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How To Tackle 3 Common Training Challenges

Coach Justin Chester gives advice for three issues that many triathletes face when trying to get in the right amount of training.

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Dear coach: How should you handle these common training challenges?

1. You had a long run and bike ride scheduled for the weekend but are stuck in a hotel room for a work conference.

During work trips, time can be very constrained, so anything long is typically out. Replace long distance and duration with high-intensity speedwork. I use the formula: workload = volume x intensity to get the same equivalent physiological workout. That way the amount of work on the body is equal to the duration of the workout (volume) multiplied by the intensity.

RELATED: Triathlon Training While Traveling

2. Your spouse is growing tired of the six-hour Ironman Saturdays.

Master the art of negotiation. I’ve personally experienced this one while training for my first Ironman with an infant at home. For each one since then, I’ve made a deal with my wife: During weeknights, I’d be home by 6 p.m. and on the weekends I’d be home no later than noon. Her stipulation was that I had to be ready for any of the day’s activities after I was home (so no two-hour recovery naps). If I needed to do a six-hour ride on Sunday, I had to be wheels-down by 6 a.m., which meant getting up by 5 a.m. to get everything prepped with tires pumped, chain lubed, bottles topped off and nutrition added on the bike. Tough? Yes, but it was worth it. Oh, and one more thing: The family that you’re neglecting for those six hours is the same family that is going to be bringing you in during the last quarter mile of the run—a little flexibility can go a long way.

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3. You want to do a long-course race but have two little ones at home.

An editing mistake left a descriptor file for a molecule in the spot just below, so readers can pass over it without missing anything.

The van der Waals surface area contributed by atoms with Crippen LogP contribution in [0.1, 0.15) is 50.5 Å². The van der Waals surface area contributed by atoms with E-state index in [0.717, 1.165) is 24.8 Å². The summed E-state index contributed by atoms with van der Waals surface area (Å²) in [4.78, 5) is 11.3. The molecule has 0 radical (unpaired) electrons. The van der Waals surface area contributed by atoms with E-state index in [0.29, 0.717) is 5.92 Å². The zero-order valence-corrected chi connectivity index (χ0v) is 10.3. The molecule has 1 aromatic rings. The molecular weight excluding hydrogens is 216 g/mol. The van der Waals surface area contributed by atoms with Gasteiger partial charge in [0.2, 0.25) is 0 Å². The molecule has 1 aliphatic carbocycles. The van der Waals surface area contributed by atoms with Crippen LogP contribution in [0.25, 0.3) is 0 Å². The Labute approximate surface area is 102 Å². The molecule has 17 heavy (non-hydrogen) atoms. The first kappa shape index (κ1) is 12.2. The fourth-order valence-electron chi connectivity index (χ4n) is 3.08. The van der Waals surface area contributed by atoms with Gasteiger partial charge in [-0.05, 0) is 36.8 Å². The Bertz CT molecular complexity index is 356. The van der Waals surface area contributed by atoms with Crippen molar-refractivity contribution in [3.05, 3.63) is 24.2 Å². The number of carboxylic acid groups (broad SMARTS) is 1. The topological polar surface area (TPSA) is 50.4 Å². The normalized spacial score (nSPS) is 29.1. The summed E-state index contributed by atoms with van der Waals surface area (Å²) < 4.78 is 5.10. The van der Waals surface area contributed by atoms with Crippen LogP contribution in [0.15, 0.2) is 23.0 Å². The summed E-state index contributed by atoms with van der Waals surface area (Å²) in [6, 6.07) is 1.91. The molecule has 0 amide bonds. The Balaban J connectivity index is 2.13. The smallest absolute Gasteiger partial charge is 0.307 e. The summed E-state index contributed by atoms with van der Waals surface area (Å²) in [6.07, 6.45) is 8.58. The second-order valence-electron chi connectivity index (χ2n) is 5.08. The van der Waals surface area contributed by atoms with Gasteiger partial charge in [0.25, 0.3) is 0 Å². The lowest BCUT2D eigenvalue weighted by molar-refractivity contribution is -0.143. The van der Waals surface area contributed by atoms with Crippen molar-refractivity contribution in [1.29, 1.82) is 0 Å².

For athletes with young kids, there are more than enough things to get done around the house without adding triathlon to the mix. But with some careful time management and the right mix of intensity, long-course training can be safely accomplished in as little as 10 hours per week. As I noted at left, workload = volume x intensity. Therefore you can replace a two-hour, low-intensity (Zone 2) run with a 60-minute track workout (including Zone 4 and Zone 5 efforts), or you can replace a 4000-meter swim, which typically can take between 1.5 and 2 hours, with a set like 40×50 max effort with 20 seconds rest (2000 yards). It will take half as much time and still achieve the same physiological adaptations. This does not mean that all “long duration” work is eliminated. For athletes who are severely time-constrained, we set up a two-week build cycle (with the third week as the adaptation/recovery week) where everything is high intensity but short duration for the first week, and for the second week we include some bigger volume. An example build cycle looks like this (remember this just defines the total time spent swimming, biking and/or running).

RELATED: 7 Tips For Balancing Training With Life

Week 1
Monday:
1 hour (high intensity)
Tuesday: 1 hour (high intensity)
Wednesday: 1 hour (high intensity)
Thursday: 1 hour (high intensity)
Friday: Day off
Saturday: 3 hours (moderate)
Sunday: 3 hours (moderate)

Week 2
Monday:
Day off
Tuesday: 1 hour (high intensity)
Wednesday: 1 hour (low intensity)
Thursday: 1 hour (high intensity)
Friday: Day off
Saturday: 5 hours (low to moderate intensity)
Sunday: 2 hours (moderate)

USA Triathlon Level II-certified coach Justin Chester is based in Parker, Colo., where he is the coaching director at Altitude Multisport Club and the head coach for TriCoach Colorado.

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